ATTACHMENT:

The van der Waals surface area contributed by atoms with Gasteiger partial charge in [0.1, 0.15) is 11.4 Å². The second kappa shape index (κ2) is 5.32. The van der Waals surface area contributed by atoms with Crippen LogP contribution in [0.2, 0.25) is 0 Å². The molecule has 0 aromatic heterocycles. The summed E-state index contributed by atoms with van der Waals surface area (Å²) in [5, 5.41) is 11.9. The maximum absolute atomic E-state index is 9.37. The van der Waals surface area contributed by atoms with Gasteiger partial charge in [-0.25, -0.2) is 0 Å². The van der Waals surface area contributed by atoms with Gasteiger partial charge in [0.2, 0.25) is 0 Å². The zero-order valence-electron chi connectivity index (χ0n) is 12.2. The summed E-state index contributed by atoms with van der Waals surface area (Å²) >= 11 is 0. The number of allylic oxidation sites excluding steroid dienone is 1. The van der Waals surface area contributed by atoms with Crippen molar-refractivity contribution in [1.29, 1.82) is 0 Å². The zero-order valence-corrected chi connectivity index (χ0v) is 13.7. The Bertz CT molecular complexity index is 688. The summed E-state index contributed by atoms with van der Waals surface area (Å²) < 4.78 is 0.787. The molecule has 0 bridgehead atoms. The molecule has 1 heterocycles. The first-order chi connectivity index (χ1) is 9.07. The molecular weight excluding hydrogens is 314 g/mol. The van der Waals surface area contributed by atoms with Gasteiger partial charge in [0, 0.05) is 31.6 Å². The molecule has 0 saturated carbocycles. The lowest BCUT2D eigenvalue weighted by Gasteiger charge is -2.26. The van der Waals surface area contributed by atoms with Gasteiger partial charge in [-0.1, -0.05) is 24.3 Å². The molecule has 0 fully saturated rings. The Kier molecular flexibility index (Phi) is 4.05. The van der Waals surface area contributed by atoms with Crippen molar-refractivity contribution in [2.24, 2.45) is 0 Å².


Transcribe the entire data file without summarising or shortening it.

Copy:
The van der Waals surface area contributed by atoms with Gasteiger partial charge in [0.1, 0.15) is 11.4 Å². The second kappa shape index (κ2) is 5.32. The van der Waals surface area contributed by atoms with Crippen LogP contribution in [0.2, 0.25) is 0 Å². The molecule has 0 aromatic heterocycles. The summed E-state index contributed by atoms with van der Waals surface area (Å²) in [5, 5.41) is 11.9. The maximum absolute atomic E-state index is 9.37. The van der Waals surface area contributed by atoms with Gasteiger partial charge in [-0.25, -0.2) is 0 Å². The van der Waals surface area contributed by atoms with Gasteiger partial charge in [0.2, 0.25) is 0 Å². The zero-order valence-electron chi connectivity index (χ0n) is 12.2. The summed E-state index contributed by atoms with van der Waals surface area (Å²) >= 11 is 0. The number of allylic oxidation sites excluding steroid dienone is 1. The van der Waals surface area contributed by atoms with Crippen molar-refractivity contribution in [1.29, 1.82) is 0 Å². The zero-order valence-corrected chi connectivity index (χ0v) is 13.7. The Bertz CT molecular complexity index is 688. The summed E-state index contributed by atoms with van der Waals surface area (Å²) < 4.78 is 0.787. The molecule has 0 bridgehead atoms. The molecule has 1 heterocycles. The first-order chi connectivity index (χ1) is 9.07. The molecular weight excluding hydrogens is 314 g/mol. The van der Waals surface area contributed by atoms with Gasteiger partial charge in [0, 0.05) is 31.6 Å². The molecule has 0 saturated carbocycles. The lowest BCUT2D eigenvalue weighted by Gasteiger charge is -2.26. The van der Waals surface area contributed by atoms with Gasteiger partial charge in [-0.1, -0.05) is 24.3 Å². The molecule has 0 fully saturated rings. The Kier molecular flexibility index (Phi) is 4.05. The van der Waals surface area contributed by atoms with Crippen molar-refractivity contribution in [2.24, 2.45) is 0 Å².